Almost nine in 10 pupils have attended schools in England since their full reopening this month, Government figures show.
Around 92 per cent of state schools were fully open on Thursday 10th September and approximately 88 per cent of students were back in class on the same day, the Department for Education (DfE) analysis suggests.
Schools are considered to be not fully open if they are unable to provide face-to-face teaching for all pupils for the whole school day and have asked a group of students to self-isolate.
Only one per cent of schools said they were not fully open due to suspected or confirmed cases of coronavirus.
Schools in England have been hit with Covid-19 cases since it became compulsory for pupils to return to class this month.
Some have closed their doors days after reopening, while others have told year groups to self-isolate for two weeks following confirmed cases.
Headteachers have warned that a lack of tests could lead to staff shortages, lower pupil attendance and more partial school closures while teachers and pupils self-isolate at home.
But the DfE statistics suggest more than 99.9 per cent of state schools were open – either fully or partially – on 10th September and the small proportion that were shut had a variety of reasons.
The response rate to the weekly survey of schools was 73 per cent – but the DfE adjusted the data to account for those that did not respond.
Pupil attendance was higher – around 90 per cent – in fully open state schools on Thursday, according to the analysis.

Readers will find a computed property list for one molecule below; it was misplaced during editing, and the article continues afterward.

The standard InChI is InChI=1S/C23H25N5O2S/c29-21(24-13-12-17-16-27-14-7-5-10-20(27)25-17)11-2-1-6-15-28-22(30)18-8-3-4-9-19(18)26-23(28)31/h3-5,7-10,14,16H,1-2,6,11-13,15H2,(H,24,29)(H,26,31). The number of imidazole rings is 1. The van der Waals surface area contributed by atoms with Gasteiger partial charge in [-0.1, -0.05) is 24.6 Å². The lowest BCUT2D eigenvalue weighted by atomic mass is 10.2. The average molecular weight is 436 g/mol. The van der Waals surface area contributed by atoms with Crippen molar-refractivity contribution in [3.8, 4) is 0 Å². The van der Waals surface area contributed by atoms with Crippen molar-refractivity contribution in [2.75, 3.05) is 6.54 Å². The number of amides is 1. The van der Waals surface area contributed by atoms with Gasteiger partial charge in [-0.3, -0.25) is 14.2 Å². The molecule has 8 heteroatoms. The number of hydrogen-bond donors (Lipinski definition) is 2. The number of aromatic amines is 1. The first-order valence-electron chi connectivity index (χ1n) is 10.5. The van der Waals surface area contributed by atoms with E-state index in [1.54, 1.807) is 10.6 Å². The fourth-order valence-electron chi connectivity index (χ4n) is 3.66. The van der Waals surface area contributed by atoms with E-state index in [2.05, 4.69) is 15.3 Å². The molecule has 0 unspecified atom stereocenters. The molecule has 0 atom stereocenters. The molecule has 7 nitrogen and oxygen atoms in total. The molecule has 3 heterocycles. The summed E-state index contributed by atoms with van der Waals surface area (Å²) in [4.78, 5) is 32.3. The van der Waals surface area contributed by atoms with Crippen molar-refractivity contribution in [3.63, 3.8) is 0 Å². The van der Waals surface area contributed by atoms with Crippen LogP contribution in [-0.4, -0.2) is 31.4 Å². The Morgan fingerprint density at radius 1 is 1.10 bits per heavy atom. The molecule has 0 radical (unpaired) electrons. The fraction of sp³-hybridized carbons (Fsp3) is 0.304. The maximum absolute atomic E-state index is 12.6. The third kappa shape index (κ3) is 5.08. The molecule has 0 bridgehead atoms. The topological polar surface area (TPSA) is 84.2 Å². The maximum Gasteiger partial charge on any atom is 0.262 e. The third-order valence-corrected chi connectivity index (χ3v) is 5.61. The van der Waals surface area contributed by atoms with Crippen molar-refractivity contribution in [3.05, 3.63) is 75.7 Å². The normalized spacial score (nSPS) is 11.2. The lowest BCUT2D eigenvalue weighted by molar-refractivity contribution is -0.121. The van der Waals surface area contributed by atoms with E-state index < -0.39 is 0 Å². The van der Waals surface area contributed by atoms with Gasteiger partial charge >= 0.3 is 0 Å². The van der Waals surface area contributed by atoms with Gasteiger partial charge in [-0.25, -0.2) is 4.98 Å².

On average, around 95 per cent of pupils attended state schools in England in the 2018-19 academic year.
Schools in England began welcoming back pupils in all year groups for the autumn term this month.
It is the first time many pupils have stepped into a classroom since March, when schools were closed due to the coronavirus pandemic – except for vulnerable children and those of key workers.
Councils can fine parents £120 – cut to £60 if paid within 21 days – over a child’s absence from school, with the threat of prosecution if they fail to pay.
The DfE has said fines for parents who refuse to send their children to England’s schools this term will only be used as a “last resort”.
Education Secretary Gavin Williamson said the Government will continue to work with schools, local authorities and parents “to make sure as many children as possible attend school”.
He said: “The best place for children and young people to learn is in the classroom, and it’s encouraging to see that last week more than seven million pupils were back with their classmates and teachers at schools around the country.
“I do not underestimate the work staff have done to put in place the protective measures required to reduce the risk of transmission.
“But as the UK’s chief medical officers have already made clear, the risk of catching coronavirus at school is low, meaning that the wider risks to children being out of school is, in fact, far greater.”
Paul Whiteman, general secretary of school leaders’ union NAHT, called on ministers to “take the threat of fines off the table” for this term.
He said: “Despite the Government’s U-turns and last-minute changes, schools have stuck to their task and their efforts have clearly given confidence to parents and families.
“But we should not take anything for granted. Problems accessing tests for those staff and families displaying Covid symptoms is causing chaos for schools right now and could jeopardise attendance remaining high.”
The figures also show that around 37 per cent of children who usually attend childcare in term time went back to an early years setting on 10th September.
And around a fifth (21 per cent) of vulnerable children aged 0 to four – around 18,000 – attended an early years setting on Thursday last week.
The DfE said it expected the figures to settle in a few weeks as more providers open to children.
Picture: Archive photo, dated 01/09/20, shows pupils on their first day back at school since lockdown. (Dominic Lipinski/PA).